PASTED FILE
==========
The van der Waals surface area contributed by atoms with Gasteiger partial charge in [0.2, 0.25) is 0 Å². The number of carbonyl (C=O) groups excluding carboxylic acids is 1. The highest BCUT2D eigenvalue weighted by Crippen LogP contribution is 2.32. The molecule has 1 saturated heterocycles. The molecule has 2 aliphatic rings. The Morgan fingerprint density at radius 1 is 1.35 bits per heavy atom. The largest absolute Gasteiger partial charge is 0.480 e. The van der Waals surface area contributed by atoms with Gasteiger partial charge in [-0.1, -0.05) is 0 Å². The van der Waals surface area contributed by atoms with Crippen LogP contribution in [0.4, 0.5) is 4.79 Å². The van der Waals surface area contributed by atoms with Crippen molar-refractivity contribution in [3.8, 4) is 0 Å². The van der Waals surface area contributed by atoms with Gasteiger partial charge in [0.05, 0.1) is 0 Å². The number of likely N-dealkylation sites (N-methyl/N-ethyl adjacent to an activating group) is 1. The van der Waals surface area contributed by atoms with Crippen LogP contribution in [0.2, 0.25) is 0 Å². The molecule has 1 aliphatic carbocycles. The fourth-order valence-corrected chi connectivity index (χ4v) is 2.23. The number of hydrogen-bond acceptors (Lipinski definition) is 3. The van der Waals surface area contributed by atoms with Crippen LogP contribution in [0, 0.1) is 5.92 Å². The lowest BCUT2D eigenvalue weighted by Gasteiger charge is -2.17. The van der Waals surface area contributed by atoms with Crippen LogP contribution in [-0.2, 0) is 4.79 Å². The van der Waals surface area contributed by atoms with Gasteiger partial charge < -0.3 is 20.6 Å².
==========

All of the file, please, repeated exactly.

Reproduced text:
The van der Waals surface area contributed by atoms with Gasteiger partial charge in [0.2, 0.25) is 0 Å². The number of carbonyl (C=O) groups excluding carboxylic acids is 1. The highest BCUT2D eigenvalue weighted by Crippen LogP contribution is 2.32. The molecule has 1 saturated heterocycles. The molecule has 2 aliphatic rings. The Morgan fingerprint density at radius 1 is 1.35 bits per heavy atom. The largest absolute Gasteiger partial charge is 0.480 e. The van der Waals surface area contributed by atoms with Gasteiger partial charge in [-0.1, -0.05) is 0 Å². The van der Waals surface area contributed by atoms with Crippen LogP contribution in [0.4, 0.5) is 4.79 Å². The van der Waals surface area contributed by atoms with Crippen molar-refractivity contribution in [3.8, 4) is 0 Å². The van der Waals surface area contributed by atoms with Gasteiger partial charge in [0.05, 0.1) is 0 Å². The number of likely N-dealkylation sites (N-methyl/N-ethyl adjacent to an activating group) is 1. The van der Waals surface area contributed by atoms with Crippen LogP contribution in [0.2, 0.25) is 0 Å². The molecule has 1 aliphatic carbocycles. The fourth-order valence-corrected chi connectivity index (χ4v) is 2.23. The number of hydrogen-bond acceptors (Lipinski definition) is 3. The van der Waals surface area contributed by atoms with Crippen LogP contribution in [0, 0.1) is 5.92 Å². The lowest BCUT2D eigenvalue weighted by Gasteiger charge is -2.17. The van der Waals surface area contributed by atoms with Crippen LogP contribution in [-0.2, 0) is 4.79 Å². The van der Waals surface area contributed by atoms with Gasteiger partial charge < -0.3 is 20.6 Å².